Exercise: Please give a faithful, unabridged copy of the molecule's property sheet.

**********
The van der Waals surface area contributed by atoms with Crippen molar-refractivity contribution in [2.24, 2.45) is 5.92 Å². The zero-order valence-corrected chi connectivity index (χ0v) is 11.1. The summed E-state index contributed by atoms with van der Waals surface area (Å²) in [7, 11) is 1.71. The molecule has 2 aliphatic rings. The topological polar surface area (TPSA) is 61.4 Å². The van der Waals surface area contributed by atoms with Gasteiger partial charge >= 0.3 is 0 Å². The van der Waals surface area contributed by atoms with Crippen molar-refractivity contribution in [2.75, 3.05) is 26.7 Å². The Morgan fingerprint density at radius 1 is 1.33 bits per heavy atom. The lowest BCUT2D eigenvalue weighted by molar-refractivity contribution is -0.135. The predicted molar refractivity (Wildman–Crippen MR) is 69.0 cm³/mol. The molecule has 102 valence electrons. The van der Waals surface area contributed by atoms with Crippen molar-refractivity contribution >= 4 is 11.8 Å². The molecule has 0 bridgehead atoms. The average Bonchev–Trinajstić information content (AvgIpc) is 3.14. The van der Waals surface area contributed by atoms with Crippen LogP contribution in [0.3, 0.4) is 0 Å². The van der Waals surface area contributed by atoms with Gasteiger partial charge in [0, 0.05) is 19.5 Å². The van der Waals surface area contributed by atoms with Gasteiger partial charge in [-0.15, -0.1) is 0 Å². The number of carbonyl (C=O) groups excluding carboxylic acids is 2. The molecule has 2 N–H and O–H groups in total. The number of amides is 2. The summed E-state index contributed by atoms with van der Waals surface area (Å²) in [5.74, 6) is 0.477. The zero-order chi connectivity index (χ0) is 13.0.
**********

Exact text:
The van der Waals surface area contributed by atoms with Crippen molar-refractivity contribution in [2.24, 2.45) is 5.92 Å². The zero-order valence-corrected chi connectivity index (χ0v) is 11.1. The summed E-state index contributed by atoms with van der Waals surface area (Å²) in [7, 11) is 1.71. The molecule has 2 aliphatic rings. The topological polar surface area (TPSA) is 61.4 Å². The van der Waals surface area contributed by atoms with Gasteiger partial charge >= 0.3 is 0 Å². The van der Waals surface area contributed by atoms with Crippen molar-refractivity contribution in [2.75, 3.05) is 26.7 Å². The Morgan fingerprint density at radius 1 is 1.33 bits per heavy atom. The lowest BCUT2D eigenvalue weighted by molar-refractivity contribution is -0.135. The predicted molar refractivity (Wildman–Crippen MR) is 69.0 cm³/mol. The molecule has 102 valence electrons. The van der Waals surface area contributed by atoms with Crippen molar-refractivity contribution >= 4 is 11.8 Å². The molecule has 0 bridgehead atoms. The average Bonchev–Trinajstić information content (AvgIpc) is 3.14. The van der Waals surface area contributed by atoms with Crippen LogP contribution in [0.3, 0.4) is 0 Å². The van der Waals surface area contributed by atoms with Gasteiger partial charge in [0, 0.05) is 19.5 Å². The van der Waals surface area contributed by atoms with Gasteiger partial charge in [-0.15, -0.1) is 0 Å². The number of carbonyl (C=O) groups excluding carboxylic acids is 2. The molecule has 2 N–H and O–H groups in total. The number of amides is 2. The summed E-state index contributed by atoms with van der Waals surface area (Å²) in [5.74, 6) is 0.477. The zero-order chi connectivity index (χ0) is 13.0.